Scientists from Dresden University of Technology (TU Dresden), AMOLF, Helmholtz-Zentrum Dresden Rossendorf and Johannes Gutenberg University Mainz have transformed single-cell algae into functional perovskite materials. The team, led by scientists at the B CUBE—Center for Molecular Bioengineering at TU Dresden, converted mineral shells of algae into lead halide perovskites with tunable physical properties. The new perovskites have unique nano-architectures that are said to be unachievable by conventional synthetic production.
The method can be applied to the mass production of perovskites with tunable structural and electro-optical properties from single-celled organisms.
The properties of perovskites can be tuned for specific applications by changing their chemical composition and internal architecture, including the distribution and orientation of the crystal structure. At the moment, the ability to influence these properties is massively limited by manufacturing methods. The team of scientists at TU Dresden was able to create perovskites with unique nano-architectures and crystal properties from algae, taking advantage of years of evolution of these single-celled organisms.
The team focused on L. granifera, a type of algae that uses calcite to form shells. Their spherical shells have a unique crystal architecture. The crystals are aligned radially—i.e., they spread out from the center of the sphere outwards.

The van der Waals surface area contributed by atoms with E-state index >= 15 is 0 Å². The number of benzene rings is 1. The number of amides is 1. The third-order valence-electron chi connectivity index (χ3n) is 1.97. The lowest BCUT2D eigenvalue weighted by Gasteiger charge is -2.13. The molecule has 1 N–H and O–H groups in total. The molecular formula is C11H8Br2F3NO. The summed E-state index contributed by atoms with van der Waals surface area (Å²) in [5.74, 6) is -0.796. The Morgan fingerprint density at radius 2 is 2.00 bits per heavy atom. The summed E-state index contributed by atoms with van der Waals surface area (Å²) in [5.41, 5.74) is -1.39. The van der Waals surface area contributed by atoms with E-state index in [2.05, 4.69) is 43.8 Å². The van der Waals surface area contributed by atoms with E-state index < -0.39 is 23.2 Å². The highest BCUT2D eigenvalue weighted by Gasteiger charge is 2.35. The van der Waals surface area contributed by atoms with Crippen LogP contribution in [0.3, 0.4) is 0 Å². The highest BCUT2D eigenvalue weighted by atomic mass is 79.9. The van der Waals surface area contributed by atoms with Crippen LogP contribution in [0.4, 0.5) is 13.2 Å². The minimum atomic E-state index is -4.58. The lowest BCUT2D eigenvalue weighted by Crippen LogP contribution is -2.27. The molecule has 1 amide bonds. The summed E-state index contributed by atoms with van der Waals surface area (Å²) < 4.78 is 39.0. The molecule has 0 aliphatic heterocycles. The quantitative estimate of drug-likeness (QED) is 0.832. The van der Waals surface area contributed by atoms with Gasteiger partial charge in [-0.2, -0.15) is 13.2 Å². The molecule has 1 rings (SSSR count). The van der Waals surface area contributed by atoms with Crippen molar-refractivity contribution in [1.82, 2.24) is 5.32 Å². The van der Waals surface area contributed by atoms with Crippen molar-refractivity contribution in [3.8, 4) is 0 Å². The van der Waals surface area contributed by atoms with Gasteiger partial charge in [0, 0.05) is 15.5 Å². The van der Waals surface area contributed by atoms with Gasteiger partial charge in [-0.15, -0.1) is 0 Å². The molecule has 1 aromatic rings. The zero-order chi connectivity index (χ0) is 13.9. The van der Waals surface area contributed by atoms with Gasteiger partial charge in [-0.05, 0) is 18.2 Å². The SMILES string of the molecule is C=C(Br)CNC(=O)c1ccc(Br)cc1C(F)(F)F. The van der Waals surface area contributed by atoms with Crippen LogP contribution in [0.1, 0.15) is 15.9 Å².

"The current manufacturing methods of perovskites are not able to produce materials like this synthetically. We can however try to transform the existing natural structures into functional materials while keeping their original architecture", said Dr. Igor Zlotnikov, corresponding author.
To transform the natural mineral shells of algae into functional perovskites, the team substituted chemical elements in calcite. To do that, they adapted a method developed by their collaborators at AMOLF institute in Amsterdam. During the transformation, scientists were able to produce different types of crystal architectures by altering the chemical makeup of the material. In that way, they could fine-tune their electro-optical properties.
By converting the calcite shells to lead halides with either iodine, bromide, or chloride, the team could create functional perovskites that are optimized to emit only red, green, or blue light.
"We show for the first time that minerals produced by single-cell organisms can be transformed into technologically relevant functional materials. Instead of competing with nature, we can take advantage of the years of evolutionary adaptation they already went through", commented Dr. Zlotnikov.
The method developed by the team can be scaled up, opening up the possibility for the industry to take advantage of algae and numerous other calcite-forming single-celled organisms to produce functional materials with unique shapes and crystallographic properties.